Build Your Career: Job Trends 


Facing a Rapid IT Change

How will emerging technologies affect your job?

By Brad Smith

The information technology industry may be mature but it’s also changing rapidly. That may sound like an oxymoron, but IT workers who don’t work with these rapid changes in the next few years could see themselves left behind.

Job Trends

IT workers and especially chief information officers face a host of disruptive technologies that require them to play a bigger role in the business framework of the companies they work for.

Information technology and research group Gartner has identified what it expects will be the top 10 disruptive technologies over the next several years, as well as the main software factors that will change the IT industry during that time.

Top 10 Disruptive Technologies

 Multicore and hybrid processors

 Virtualisation and fabric computing

 Social networks and social software

 Cloud computing and cloud/Web platforms

 Web mashups

 User Interface

 Ubiquitous computing

 Contextual computing

 Augmented reality


The disruptive technologies include the use of multicore and hybrid processors, virtualization and “fabric” computing (linking processors across a network), social networking, cloud computing, Web mashups, user interfaces, ubiquitous computing, contextual computing, augmented reality (blending computer-generated and real-world data), and semantics (the meaning-assigned software language).

Effect on jobs

Gartner analyst David Cearley warns that IT workers have to be diligent in assessing how these emerging trends and technologies impact their jobs. If they don’t, he says, they could be out of work.

Virtualization and cloud computing top the list of the strategic technologies most organizations will have to plan for in 2009, Cearley says.

An IT department that operates in the traditional way by looking at tools to manage a company’s infrastructure and information will ignore the larger trends changing the industry, says another Gartner analyst, Yvonne Genovese.

“Technology keeps rolling out faster and faster each year,” Genovese says. “What we’re seeing is hyperactivity with things coming out, things associated with Enterprise 2.0, social software, mashups, new ways to user information. But around all that … is all this other stuff that is happening. New software consumption models, software as a service, the cloud, offshoring. It used to be that I bought it (software) and I implemented it and it was all in-house, or I had a (systems integrator) working on it, but we didn’t have the complexities of the different models now.”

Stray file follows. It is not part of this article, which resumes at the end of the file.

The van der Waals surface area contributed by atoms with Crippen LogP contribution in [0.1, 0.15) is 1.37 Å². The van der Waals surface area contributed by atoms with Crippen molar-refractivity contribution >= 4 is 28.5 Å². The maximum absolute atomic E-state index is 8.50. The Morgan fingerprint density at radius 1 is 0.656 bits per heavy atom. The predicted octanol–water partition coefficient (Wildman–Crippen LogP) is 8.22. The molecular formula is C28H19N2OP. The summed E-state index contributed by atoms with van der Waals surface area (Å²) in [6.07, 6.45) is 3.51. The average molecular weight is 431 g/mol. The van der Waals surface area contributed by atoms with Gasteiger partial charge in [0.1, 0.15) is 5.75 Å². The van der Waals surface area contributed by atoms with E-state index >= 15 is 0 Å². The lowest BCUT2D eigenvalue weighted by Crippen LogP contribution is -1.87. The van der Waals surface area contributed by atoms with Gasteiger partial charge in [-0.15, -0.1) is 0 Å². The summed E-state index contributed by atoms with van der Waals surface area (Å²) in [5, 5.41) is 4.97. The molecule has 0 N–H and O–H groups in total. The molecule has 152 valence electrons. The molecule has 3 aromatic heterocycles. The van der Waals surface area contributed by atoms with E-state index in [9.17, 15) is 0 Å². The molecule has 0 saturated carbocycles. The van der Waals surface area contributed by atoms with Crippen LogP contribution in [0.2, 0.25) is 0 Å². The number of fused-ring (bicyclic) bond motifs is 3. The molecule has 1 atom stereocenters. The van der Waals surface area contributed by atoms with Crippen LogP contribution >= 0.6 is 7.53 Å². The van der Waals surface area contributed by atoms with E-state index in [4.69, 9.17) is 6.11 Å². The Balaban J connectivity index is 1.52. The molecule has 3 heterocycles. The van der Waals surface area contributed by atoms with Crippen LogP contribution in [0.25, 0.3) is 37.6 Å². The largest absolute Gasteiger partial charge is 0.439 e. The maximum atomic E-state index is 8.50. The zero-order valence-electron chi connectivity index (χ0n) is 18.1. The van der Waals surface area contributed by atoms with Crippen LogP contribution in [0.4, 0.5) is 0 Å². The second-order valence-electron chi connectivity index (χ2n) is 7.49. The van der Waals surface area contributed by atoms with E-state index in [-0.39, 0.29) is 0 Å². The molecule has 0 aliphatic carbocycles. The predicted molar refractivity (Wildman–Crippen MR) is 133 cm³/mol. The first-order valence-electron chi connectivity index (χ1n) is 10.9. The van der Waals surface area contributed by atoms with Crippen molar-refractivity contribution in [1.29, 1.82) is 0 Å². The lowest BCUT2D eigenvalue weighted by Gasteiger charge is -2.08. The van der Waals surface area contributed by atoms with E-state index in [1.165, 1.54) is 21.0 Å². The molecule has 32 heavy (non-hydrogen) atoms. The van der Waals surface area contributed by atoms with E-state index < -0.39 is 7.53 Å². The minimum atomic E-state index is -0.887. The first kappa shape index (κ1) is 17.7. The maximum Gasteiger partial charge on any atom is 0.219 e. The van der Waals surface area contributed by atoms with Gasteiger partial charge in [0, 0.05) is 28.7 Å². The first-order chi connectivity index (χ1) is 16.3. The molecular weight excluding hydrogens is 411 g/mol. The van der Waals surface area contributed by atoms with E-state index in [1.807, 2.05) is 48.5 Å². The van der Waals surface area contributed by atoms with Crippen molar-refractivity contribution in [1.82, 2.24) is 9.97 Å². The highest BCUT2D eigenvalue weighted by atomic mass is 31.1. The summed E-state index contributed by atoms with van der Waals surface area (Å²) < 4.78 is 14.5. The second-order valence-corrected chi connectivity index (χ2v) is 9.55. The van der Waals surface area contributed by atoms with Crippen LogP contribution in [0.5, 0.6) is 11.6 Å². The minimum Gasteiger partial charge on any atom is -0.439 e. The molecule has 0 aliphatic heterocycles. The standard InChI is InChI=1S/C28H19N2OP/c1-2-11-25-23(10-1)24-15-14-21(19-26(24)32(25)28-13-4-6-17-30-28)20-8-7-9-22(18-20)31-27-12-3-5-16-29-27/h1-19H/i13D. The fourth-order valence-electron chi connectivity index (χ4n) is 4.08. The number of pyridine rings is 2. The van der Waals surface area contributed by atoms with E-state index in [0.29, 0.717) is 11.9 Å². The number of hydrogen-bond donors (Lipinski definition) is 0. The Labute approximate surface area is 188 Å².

Complex environment

The average IT environment is now much more complex. “All these other things have compounded what the average IT person has to do,” she says. “They’re much more of a solutions architect now. They have to be vertically close to what the business needs are and where their part of the business interacts with another part of the business. They are managing and looking at the portfolio of things and not necessarily finding a new technology they can buy.”

Genovese says Hewlett-Packard, under the guidance of CIO Randy Mott, may be the best example of what a company can do to meet the challenges of disruptive technologies. Mott just completed a three-year overhaul of HP’s IT department that cost an estimated $1 billion.

While other companies might deal with IT renovation by fixing one problem at a time, Mott got the backing to completely modernize HP’s IT structure, she says. It was an expensive undertaking, but it also will pay off by making IT more than a cost center.
HP has estimated it will save $1 billion annually with the restructuring, which includes the consolidation of 85 IT data centers into six centers, plus reducing the number of business applications from 6,000 to 1,500.

Other companies that can’t or don’t want to make a complete overhaul may fix one problem, say using a new technology or outsourcing model to improve order cycle times, Genovese says.

Under current economic conditions, the analyst says, companies may be forced to take a “one-off approach” because of limited budgets. But ultimately, she says, IT departments will have to “stop putting on Band-aids.” CW (February 4, 2009)



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